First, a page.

Architecture & Design Program
Architecture and Design at Southwestern is a whole-brained endeavor: active, intellectual, and physical… the essence of a liberal arts education.
Students can earn a Minor in Architecture & Design. A small program with a broad reach, it has regularly sent alumni to top schools. It exposes students to high-quality technical, historical, and experiential learning, all framed by the perspective of a broader liberal arts education.
Most students in the architecture studies minor go on to three-year Master of Architecture programs in architecture or design, but others have gone into contract archaeology, their own furniture design business, construction, display design, community development, art history, etc. Any number of majors can complement a minor in architectural studies which gives our students the flexibility to meet the ever-changing career opportunities of a global community.
The Architecture and Design Studies program is a “pre-architecture” minor which allows students to explore different design professions and to prepare strong portfolios and acquire studio skills and historical background for graduate school applications.
A liberal arts background normally gives professional architects much greater depth and flexibility throughout their entire careers in solving the daily challenges of the design professions. In architecture, students will normally apply to three and a half year First Degree Master of Architecture programs and have often been given some advance standing based on credit for courses at Southwestern.
Alumni have also gone to graduate programs in landscape architecture, urban planning, interior design, industrial design, building contracting, engineering and into private design consulting firms, and have been admitted to such graduate schools as Harvard, Yale, University of Texas, UCLA, Clemson, Texas A & M, and Rhode Island School of Design.
In November 2007, the Sarofim School of Fine Arts’ Gallery presented work of Southwestern alumni who had been through the architecture and design program and who had all graduated around 1995-99. That is, they had been out of Southwestern only about ten years, and architecture school only about five or six years.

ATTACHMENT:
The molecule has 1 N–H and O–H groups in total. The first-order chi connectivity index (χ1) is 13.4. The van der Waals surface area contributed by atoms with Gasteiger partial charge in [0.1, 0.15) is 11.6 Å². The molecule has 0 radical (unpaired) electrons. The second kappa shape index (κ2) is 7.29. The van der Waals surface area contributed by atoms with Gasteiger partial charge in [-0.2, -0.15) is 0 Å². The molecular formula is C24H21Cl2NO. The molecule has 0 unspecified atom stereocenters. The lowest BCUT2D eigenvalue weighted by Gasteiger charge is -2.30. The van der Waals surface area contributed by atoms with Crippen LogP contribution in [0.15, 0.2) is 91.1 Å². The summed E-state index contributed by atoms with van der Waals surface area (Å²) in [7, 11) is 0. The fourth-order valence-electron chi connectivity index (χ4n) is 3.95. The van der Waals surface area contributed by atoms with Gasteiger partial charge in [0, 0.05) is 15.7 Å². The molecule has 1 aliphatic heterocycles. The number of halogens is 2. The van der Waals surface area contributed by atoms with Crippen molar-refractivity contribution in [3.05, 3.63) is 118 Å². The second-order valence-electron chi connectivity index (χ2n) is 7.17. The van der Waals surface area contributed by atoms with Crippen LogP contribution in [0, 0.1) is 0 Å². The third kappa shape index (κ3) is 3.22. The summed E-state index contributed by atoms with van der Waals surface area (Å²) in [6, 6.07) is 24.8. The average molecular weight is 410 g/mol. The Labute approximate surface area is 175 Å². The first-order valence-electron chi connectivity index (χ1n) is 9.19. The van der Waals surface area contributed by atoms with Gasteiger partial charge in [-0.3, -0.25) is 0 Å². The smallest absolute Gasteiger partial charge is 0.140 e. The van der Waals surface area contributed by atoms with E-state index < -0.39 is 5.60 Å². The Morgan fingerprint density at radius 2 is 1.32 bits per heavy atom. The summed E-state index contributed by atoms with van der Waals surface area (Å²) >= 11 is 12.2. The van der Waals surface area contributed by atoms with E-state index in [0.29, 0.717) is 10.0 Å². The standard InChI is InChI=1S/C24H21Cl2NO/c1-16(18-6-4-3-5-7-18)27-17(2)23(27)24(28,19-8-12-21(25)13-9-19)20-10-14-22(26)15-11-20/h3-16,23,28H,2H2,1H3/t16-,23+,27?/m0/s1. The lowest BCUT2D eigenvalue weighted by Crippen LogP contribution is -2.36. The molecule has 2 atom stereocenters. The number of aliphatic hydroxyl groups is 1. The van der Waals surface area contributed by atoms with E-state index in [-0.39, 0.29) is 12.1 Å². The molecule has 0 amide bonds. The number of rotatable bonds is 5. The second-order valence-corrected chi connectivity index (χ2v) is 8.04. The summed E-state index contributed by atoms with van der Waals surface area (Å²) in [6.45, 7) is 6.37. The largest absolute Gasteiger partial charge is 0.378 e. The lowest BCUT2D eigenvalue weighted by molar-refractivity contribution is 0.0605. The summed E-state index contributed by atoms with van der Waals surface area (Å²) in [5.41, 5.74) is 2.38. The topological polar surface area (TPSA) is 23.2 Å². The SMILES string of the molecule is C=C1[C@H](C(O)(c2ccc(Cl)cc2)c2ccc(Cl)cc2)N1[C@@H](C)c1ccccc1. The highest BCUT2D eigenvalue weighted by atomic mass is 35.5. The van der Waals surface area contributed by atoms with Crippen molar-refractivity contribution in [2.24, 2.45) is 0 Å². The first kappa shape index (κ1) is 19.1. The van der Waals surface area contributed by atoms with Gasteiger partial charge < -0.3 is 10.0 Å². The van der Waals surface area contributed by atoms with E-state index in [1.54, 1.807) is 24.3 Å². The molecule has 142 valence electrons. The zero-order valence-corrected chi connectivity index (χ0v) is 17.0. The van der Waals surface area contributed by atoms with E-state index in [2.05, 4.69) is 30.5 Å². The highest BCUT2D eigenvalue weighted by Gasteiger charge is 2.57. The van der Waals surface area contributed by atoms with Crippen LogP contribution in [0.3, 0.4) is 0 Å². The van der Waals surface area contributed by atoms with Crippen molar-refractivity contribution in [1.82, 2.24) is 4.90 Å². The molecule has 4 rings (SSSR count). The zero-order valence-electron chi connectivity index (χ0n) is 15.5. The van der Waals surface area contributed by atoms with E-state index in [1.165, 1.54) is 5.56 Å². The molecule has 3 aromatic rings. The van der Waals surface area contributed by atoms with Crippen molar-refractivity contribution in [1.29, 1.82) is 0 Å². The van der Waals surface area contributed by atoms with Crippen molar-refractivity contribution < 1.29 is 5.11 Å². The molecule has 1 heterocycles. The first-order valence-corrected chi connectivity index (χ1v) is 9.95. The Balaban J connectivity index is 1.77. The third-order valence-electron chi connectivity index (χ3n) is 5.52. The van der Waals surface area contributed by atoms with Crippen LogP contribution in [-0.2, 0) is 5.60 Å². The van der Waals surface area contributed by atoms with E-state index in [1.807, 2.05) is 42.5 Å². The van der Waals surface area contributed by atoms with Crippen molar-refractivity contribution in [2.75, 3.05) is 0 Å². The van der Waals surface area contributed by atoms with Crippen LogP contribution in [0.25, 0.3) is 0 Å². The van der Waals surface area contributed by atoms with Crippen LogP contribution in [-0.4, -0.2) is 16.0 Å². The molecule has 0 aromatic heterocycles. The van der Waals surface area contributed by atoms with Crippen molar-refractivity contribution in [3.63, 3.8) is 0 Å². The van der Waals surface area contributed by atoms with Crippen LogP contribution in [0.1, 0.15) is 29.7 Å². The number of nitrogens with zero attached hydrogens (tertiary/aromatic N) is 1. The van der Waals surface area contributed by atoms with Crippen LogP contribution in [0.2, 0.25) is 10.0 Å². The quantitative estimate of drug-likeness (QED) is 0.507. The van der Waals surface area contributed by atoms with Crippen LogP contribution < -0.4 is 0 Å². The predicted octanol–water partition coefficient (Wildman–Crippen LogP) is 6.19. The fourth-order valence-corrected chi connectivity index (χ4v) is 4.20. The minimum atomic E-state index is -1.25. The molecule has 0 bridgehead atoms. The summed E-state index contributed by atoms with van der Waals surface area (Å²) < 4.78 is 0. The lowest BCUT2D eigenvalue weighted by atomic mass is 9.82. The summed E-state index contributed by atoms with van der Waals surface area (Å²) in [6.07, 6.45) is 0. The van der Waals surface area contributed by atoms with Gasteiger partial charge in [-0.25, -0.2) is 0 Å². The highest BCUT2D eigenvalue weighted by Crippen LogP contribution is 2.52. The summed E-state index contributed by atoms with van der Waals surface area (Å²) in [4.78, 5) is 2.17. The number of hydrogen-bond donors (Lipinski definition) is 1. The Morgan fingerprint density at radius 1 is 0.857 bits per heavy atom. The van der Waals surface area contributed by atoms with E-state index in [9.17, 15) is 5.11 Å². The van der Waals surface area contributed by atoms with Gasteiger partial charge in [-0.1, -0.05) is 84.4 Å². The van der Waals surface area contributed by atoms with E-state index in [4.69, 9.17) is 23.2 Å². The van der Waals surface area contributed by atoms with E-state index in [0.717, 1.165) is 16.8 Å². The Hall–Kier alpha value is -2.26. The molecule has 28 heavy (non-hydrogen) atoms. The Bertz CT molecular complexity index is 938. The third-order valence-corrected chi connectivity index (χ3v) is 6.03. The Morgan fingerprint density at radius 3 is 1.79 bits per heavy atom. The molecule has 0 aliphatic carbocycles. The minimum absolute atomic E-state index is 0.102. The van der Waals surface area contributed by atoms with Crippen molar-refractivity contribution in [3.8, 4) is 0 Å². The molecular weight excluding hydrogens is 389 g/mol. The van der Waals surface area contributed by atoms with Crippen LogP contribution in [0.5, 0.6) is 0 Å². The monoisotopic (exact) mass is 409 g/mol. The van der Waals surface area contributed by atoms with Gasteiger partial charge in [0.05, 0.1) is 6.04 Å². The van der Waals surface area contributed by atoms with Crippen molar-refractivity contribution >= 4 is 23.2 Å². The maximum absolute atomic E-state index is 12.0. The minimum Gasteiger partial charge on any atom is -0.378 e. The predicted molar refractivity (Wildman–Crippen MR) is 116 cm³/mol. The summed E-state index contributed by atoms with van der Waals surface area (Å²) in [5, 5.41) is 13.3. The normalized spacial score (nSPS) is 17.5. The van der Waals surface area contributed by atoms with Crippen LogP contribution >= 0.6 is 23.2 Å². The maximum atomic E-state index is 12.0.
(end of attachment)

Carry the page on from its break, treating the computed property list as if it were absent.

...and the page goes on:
Julien Meyrat, SU ’98, now with RTKL architects, Dallas, at the alumni design exhibit, Nov. 2007.
These students majored in a variety of liberal arts disciplines (Pre-Med, French, philosophy, art) and by their early thirties were finding themselves as either independent registered architects (Amy Robbins Dempsey, design-build architect, Austin), or lead projects designers of large firms (Julien Meyrat, RTKL Architects, Dallas), of nationally well-know “regional” architects (Scott Adam, Overland Partners, San Antonio) or unlicensed designed leaders in large firms, returning to architecture school (Michal Golinski, RD Davis Architects).
All were very excited to be working as architects, despite the considerable difficulties and stress of the profession (the term “architorture” was apparently coined by Prof. Howe during this cohort of students)…all expressed gratitude of getting to work in a profession where no two days are ever the same.
All said that the most challenging aspect of their profession was dealing with the passions of people, and the thing which best prepared them for the daily rigors of interaction, and which allowed them to advance relatively rapidly to leadership positions was their broad liberal arts education.
Scott Adams, SU ’97, now with Overland Partners, San Antonio
Libby Schrum, ’00. Furniture Designer
Philip Henry, ’89. Studied temple carpentry in Japan, currently building timber frame buildings in Vermont.